Animal Defenders International

 

Animal Defenders International

Eureka Springs Arkansas passes ban on use of wild animals in circuses

Posted: 13 March 2015

March 10, 2015, EUREKA SPRINGS, AR – Animal Defenders International (ADI) applauds the Eureka Springs City Council for voting to ban the use of wild animals in circuses in their community. After months of thoughtful discussion, the Council approved the first reading of Ordinance 2224 at their February 25th meeting, and last night approved the second and third, finalizing the decision.

ADI has been working with local resident Rachel Brix, and other concerned citizens who presented evidence to the Council from our investigations, and shared facts about why traveling circuses, by their very nature requiring constant travel and close confinement, can’t meet the complex needs of wild animals such as tigers, lions, bears and elephants.

Jan Creamer, ADI President: “We applaud the Eureka Springs Councilmembers for making this compassionate decision to prohibit the abuse of wild animals, and protect their citizens from known public safety risks in circuses coming to town. All around the world, towns, cities and national legislators are ending the use of wild animals in circuses and measures like this are how to end the suffering of elephants, lions, tigers, bears and other animals in traveling circuses.”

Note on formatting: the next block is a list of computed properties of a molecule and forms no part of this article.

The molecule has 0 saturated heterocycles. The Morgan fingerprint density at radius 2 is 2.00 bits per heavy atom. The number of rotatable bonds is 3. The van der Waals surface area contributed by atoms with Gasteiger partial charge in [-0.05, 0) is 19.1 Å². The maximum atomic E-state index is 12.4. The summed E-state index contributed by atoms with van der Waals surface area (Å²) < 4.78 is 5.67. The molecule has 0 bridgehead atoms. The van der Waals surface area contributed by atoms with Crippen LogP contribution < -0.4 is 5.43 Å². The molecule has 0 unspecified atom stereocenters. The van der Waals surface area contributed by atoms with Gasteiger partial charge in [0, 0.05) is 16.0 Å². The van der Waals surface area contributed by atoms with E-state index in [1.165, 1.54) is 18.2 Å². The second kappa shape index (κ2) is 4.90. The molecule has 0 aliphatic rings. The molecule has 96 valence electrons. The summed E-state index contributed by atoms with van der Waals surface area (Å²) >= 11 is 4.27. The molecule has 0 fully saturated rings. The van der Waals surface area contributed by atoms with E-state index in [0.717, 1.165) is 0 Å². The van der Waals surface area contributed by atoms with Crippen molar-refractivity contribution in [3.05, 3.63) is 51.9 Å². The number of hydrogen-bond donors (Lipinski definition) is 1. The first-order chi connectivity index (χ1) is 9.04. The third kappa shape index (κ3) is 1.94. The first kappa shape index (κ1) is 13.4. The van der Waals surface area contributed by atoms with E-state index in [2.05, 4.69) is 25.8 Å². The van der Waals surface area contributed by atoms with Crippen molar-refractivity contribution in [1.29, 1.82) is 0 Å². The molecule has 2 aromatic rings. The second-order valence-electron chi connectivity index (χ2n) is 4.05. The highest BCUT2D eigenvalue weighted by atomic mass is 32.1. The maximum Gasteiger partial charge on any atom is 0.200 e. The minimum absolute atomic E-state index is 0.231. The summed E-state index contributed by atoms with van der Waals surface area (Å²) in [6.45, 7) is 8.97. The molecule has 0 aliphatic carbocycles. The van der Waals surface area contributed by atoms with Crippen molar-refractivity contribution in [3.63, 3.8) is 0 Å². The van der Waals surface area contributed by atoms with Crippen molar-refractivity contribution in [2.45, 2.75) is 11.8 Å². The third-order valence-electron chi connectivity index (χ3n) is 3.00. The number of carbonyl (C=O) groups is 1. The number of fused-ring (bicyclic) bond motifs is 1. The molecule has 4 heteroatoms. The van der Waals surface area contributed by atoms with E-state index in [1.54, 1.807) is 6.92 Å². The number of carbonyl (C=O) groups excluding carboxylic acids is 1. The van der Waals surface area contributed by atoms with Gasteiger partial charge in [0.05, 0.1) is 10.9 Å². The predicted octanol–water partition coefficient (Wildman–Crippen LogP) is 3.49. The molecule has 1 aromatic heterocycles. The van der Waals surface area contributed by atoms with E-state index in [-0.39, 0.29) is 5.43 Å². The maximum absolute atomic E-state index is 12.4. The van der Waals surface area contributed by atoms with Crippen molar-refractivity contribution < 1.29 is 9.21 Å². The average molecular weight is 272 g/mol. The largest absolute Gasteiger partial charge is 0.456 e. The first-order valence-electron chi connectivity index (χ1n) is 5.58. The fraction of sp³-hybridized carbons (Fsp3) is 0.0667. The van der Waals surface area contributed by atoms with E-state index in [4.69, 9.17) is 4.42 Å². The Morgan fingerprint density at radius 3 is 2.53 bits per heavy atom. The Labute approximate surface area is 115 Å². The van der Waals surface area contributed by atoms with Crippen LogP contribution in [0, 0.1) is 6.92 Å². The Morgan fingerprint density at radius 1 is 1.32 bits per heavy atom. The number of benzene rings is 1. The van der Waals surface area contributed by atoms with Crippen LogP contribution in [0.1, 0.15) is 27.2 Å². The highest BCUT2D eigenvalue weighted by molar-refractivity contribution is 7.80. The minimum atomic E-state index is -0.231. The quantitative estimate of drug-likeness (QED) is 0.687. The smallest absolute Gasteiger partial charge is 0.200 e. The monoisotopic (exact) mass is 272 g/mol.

The City of Eureka Springs has joined the list of at least 50 US cities and counties that have placed restrictions on wild animals in traveling circuses. Last December, Mexico and Netherlands passed national bans, bringing the total to thirty countries prohibiting the use of wild animals or certain species in traveling circuses.

Studies show that traveling circuses cannot meet the physical or behavioral needs of wild animals. Animals are severely confined, spending excessive amounts of time shut in transporters, and are deprived of their natural physical and social needs. Abnormal behaviors are common - rocking, swaying and pacing - all indicate the animals are in distress and not coping with their environment. ADI’s video evidence reveals these animals are forced to perform tricks through physical violence, fear, and intimidation.

Contact:
Lori De Waal: 818-817-4444 e: lori.dewaal@dewaalpr.com
ADI Media Desk: 323-804-9920 e: mediadesk@ad-international.org

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